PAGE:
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Technology Emerges to Tackle Hard-to-recycle Plastics

Recycling Technologies recently launched a mixed plastics recycling initiative with Tesco to use its feedstock recycling process.

Feedstock recycling has become more globally applicable with places like the U.K. and U.S. looking at emerging technologies to recycle plastics.

Recycling Technologies, a specialist recycling company based in Swindon, England, recently announced a mixed plastics recycling initiative with major British retailer Tesco using its feedstock recycling process.

The Recycling Technologies RT7000 machine is able to recycle residual waste plastic packaging commonly considered “hard to recycle.” This includes plastic films and laminated plastics, which are currently incinerated, buried or exported.

Recycling Technologies converts plastic waste into a wax/oil product called Plaxx. The mixed plastics waste is shredded and fed into a chamber where the material is heated up in the absence of oxygen to break the waste plastic down into a vapor. This is distilled into Plaxx, which can be used in the manufacture of new wax and plastic products.

“As citizens, we all want to do more and take action on plastic waste,” says Adrian Griffiths, CEO and founder of Recycling Technologies. “As a result, the engagement in the trials by the shoppers has been very strong.”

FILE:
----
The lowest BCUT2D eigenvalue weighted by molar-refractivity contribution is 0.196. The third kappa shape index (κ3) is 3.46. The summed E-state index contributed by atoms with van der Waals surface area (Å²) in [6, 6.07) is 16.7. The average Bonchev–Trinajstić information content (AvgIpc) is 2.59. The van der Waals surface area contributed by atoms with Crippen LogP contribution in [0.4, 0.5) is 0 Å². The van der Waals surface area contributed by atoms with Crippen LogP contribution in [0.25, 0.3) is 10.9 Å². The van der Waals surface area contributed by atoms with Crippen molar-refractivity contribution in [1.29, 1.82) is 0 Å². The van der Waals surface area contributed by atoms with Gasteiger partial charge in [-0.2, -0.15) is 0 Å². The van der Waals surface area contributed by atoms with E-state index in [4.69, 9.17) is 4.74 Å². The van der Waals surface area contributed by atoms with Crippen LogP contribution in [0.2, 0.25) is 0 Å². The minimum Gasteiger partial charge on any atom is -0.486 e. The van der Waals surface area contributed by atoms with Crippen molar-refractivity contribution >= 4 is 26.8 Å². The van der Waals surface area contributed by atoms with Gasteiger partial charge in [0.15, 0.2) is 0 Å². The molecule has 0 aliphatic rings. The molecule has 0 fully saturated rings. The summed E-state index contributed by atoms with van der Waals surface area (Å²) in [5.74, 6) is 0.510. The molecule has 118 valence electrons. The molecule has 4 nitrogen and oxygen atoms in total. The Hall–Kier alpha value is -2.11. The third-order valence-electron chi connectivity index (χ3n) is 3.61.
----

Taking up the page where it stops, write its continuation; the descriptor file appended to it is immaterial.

Tesco has started collecting soft plastics that are difficult to recycle in 10 of its stores as part of a trial with Recycling Technologies. Customers will be able to return to trial stores everything from pet food pouches to shopping bags and crisp packets, all of which cannot commonly be recycled.

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“Reducing and recycling plastics is such an important issue for us, for customers and for the future of our planet. That’s why we are working hard to reduce the amount of packaging in our stores and have committed that all remaining packaging will be recyclable by 2025,” said Sarah Bradbury, director of quality for Tesco, in a statement. “Our trial with Recycling Technologies will make even more of our packaging recyclable and help us reach our target. This technology could be the final piece of the jigsaw for the U.K. plastic recycling industry.”

The end goal of the trial is to show that the technology does exist for recycling these soft plastics and keeping them in the economy but out of landfill.

“Ultimately, the success of the trials will show the urgent need for the U.K. to deepen and broaden its waste recycling infrastructure across the U.K., with technologies for soft plastics recycling playing a part,” says Griffiths. “In the future, local authorities across the U.K. will be able to collect ‘all plastics in one bin’ at the curbside, making it very convenient for householders to do more because the technology will exist to genuinely recycle it here in the U.K.”

This partnership came about as part of Tesco’s efforts to make all its packaging recyclable, creating a closed loop by preventing packaging from going to waste.

“Recycling Technologies will await an analysis of the trial in the coming months and work with Tesco to assess plans going forward,” says Griffiths. “Tesco is one of many retailers who have committed under the U.K. Plastics Pact to four objectives, one of which is to make all its plastic packaging recyclable, compostable or reusable by 2025.”

Recycling Technologies plans to mass produce its RT7000 machine to recycle waste anywhere in the world, converting the hard-to-recycle plastics into oils for use in manufacturing new polymers.

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